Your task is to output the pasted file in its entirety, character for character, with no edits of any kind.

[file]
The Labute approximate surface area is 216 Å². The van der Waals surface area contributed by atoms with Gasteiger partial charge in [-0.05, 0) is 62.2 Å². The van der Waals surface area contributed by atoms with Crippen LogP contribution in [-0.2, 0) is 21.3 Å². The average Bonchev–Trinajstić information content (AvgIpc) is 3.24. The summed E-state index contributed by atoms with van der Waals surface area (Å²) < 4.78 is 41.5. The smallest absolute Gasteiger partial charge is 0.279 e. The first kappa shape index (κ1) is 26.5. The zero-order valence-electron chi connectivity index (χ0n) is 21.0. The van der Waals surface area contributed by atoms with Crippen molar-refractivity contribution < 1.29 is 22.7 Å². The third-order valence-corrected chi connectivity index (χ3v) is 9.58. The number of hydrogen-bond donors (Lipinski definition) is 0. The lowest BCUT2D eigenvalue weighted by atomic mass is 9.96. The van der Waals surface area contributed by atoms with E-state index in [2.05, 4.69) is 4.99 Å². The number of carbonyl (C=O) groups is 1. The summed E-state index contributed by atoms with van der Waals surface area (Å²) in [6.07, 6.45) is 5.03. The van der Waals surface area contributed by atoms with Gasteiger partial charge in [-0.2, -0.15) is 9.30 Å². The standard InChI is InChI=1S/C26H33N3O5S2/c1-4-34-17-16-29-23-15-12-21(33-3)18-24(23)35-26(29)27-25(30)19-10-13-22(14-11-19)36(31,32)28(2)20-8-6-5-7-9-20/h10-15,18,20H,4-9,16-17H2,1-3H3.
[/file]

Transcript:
The Labute approximate surface area is 216 Å². The van der Waals surface area contributed by atoms with Gasteiger partial charge in [-0.05, 0) is 62.2 Å². The van der Waals surface area contributed by atoms with Crippen LogP contribution in [-0.2, 0) is 21.3 Å². The average Bonchev–Trinajstić information content (AvgIpc) is 3.24. The summed E-state index contributed by atoms with van der Waals surface area (Å²) < 4.78 is 41.5. The smallest absolute Gasteiger partial charge is 0.279 e. The first kappa shape index (κ1) is 26.5. The zero-order valence-electron chi connectivity index (χ0n) is 21.0. The van der Waals surface area contributed by atoms with Crippen molar-refractivity contribution < 1.29 is 22.7 Å². The third-order valence-corrected chi connectivity index (χ3v) is 9.58. The number of hydrogen-bond donors (Lipinski definition) is 0. The lowest BCUT2D eigenvalue weighted by atomic mass is 9.96. The van der Waals surface area contributed by atoms with E-state index in [2.05, 4.69) is 4.99 Å². The number of carbonyl (C=O) groups is 1. The summed E-state index contributed by atoms with van der Waals surface area (Å²) in [6.07, 6.45) is 5.03. The van der Waals surface area contributed by atoms with Gasteiger partial charge in [-0.2, -0.15) is 9.30 Å². The standard InChI is InChI=1S/C26H33N3O5S2/c1-4-34-17-16-29-23-15-12-21(33-3)18-24(23)35-26(29)27-25(30)19-10-13-22(14-11-19)36(31,32)28(2)20-8-6-5-7-9-20/h10-15,18,20H,4-9,16-17H2,1-3H3.